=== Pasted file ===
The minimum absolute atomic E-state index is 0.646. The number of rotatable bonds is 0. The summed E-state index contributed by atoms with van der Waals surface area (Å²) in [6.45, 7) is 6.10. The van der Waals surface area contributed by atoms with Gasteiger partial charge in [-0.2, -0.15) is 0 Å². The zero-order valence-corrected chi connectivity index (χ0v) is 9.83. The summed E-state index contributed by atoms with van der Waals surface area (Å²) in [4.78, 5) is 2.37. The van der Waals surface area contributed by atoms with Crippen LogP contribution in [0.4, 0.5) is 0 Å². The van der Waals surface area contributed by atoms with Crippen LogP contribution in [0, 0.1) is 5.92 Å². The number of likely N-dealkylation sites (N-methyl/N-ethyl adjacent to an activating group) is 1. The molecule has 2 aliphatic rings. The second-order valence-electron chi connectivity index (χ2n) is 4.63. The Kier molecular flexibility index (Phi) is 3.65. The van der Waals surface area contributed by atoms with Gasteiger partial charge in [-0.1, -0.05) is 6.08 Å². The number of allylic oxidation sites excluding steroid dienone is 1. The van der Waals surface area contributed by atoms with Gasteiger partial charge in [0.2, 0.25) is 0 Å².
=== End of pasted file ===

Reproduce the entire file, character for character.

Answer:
The minimum absolute atomic E-state index is 0.646. The number of rotatable bonds is 0. The summed E-state index contributed by atoms with van der Waals surface area (Å²) in [6.45, 7) is 6.10. The van der Waals surface area contributed by atoms with Gasteiger partial charge in [-0.2, -0.15) is 0 Å². The zero-order valence-corrected chi connectivity index (χ0v) is 9.83. The summed E-state index contributed by atoms with van der Waals surface area (Å²) in [4.78, 5) is 2.37. The van der Waals surface area contributed by atoms with Crippen LogP contribution in [0.4, 0.5) is 0 Å². The van der Waals surface area contributed by atoms with Crippen LogP contribution in [0, 0.1) is 5.92 Å². The number of likely N-dealkylation sites (N-methyl/N-ethyl adjacent to an activating group) is 1. The molecule has 2 aliphatic rings. The second-order valence-electron chi connectivity index (χ2n) is 4.63. The Kier molecular flexibility index (Phi) is 3.65. The van der Waals surface area contributed by atoms with Gasteiger partial charge in [-0.1, -0.05) is 6.08 Å². The number of allylic oxidation sites excluding steroid dienone is 1. The van der Waals surface area contributed by atoms with Gasteiger partial charge in [0.2, 0.25) is 0 Å².